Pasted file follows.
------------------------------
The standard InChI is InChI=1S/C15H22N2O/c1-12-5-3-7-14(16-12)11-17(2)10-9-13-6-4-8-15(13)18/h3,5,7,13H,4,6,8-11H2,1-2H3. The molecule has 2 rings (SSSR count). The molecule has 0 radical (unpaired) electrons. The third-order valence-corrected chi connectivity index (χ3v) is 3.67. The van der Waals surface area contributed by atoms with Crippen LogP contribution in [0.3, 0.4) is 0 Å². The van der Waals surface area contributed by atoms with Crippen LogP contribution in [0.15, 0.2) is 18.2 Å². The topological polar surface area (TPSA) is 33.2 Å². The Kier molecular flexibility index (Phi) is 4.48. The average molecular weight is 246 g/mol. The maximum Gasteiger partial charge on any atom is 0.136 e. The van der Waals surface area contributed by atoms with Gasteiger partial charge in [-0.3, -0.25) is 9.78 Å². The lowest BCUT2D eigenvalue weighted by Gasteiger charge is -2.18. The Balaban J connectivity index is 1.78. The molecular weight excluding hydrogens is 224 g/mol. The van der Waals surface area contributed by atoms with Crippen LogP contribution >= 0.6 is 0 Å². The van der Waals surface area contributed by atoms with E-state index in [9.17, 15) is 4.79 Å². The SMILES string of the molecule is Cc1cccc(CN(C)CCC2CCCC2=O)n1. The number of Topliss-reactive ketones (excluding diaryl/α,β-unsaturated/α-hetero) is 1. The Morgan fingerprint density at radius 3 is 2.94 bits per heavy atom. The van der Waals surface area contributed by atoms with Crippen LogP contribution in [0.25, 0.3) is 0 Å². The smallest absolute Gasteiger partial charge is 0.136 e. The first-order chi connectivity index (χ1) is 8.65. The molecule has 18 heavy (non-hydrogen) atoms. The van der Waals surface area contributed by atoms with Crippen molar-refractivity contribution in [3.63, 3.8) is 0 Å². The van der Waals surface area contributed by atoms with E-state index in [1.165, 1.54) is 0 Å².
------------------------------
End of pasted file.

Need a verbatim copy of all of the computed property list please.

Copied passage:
The standard InChI is InChI=1S/C15H22N2O/c1-12-5-3-7-14(16-12)11-17(2)10-9-13-6-4-8-15(13)18/h3,5,7,13H,4,6,8-11H2,1-2H3. The molecule has 2 rings (SSSR count). The molecule has 0 radical (unpaired) electrons. The third-order valence-corrected chi connectivity index (χ3v) is 3.67. The van der Waals surface area contributed by atoms with Crippen LogP contribution in [0.3, 0.4) is 0 Å². The van der Waals surface area contributed by atoms with Crippen LogP contribution in [0.15, 0.2) is 18.2 Å². The topological polar surface area (TPSA) is 33.2 Å². The Kier molecular flexibility index (Phi) is 4.48. The average molecular weight is 246 g/mol. The maximum Gasteiger partial charge on any atom is 0.136 e. The van der Waals surface area contributed by atoms with Gasteiger partial charge in [-0.3, -0.25) is 9.78 Å². The lowest BCUT2D eigenvalue weighted by Gasteiger charge is -2.18. The Balaban J connectivity index is 1.78. The molecular weight excluding hydrogens is 224 g/mol. The van der Waals surface area contributed by atoms with Crippen LogP contribution >= 0.6 is 0 Å². The van der Waals surface area contributed by atoms with E-state index in [9.17, 15) is 4.79 Å². The SMILES string of the molecule is Cc1cccc(CN(C)CCC2CCCC2=O)n1. The number of Topliss-reactive ketones (excluding diaryl/α,β-unsaturated/α-hetero) is 1. The Morgan fingerprint density at radius 3 is 2.94 bits per heavy atom. The van der Waals surface area contributed by atoms with Crippen LogP contribution in [0.25, 0.3) is 0 Å². The smallest absolute Gasteiger partial charge is 0.136 e. The first-order chi connectivity index (χ1) is 8.65. The molecule has 18 heavy (non-hydrogen) atoms. The van der Waals surface area contributed by atoms with Crippen molar-refractivity contribution in [3.63, 3.8) is 0 Å². The van der Waals surface area contributed by atoms with E-state index in [1.165, 1.54) is 0 Å².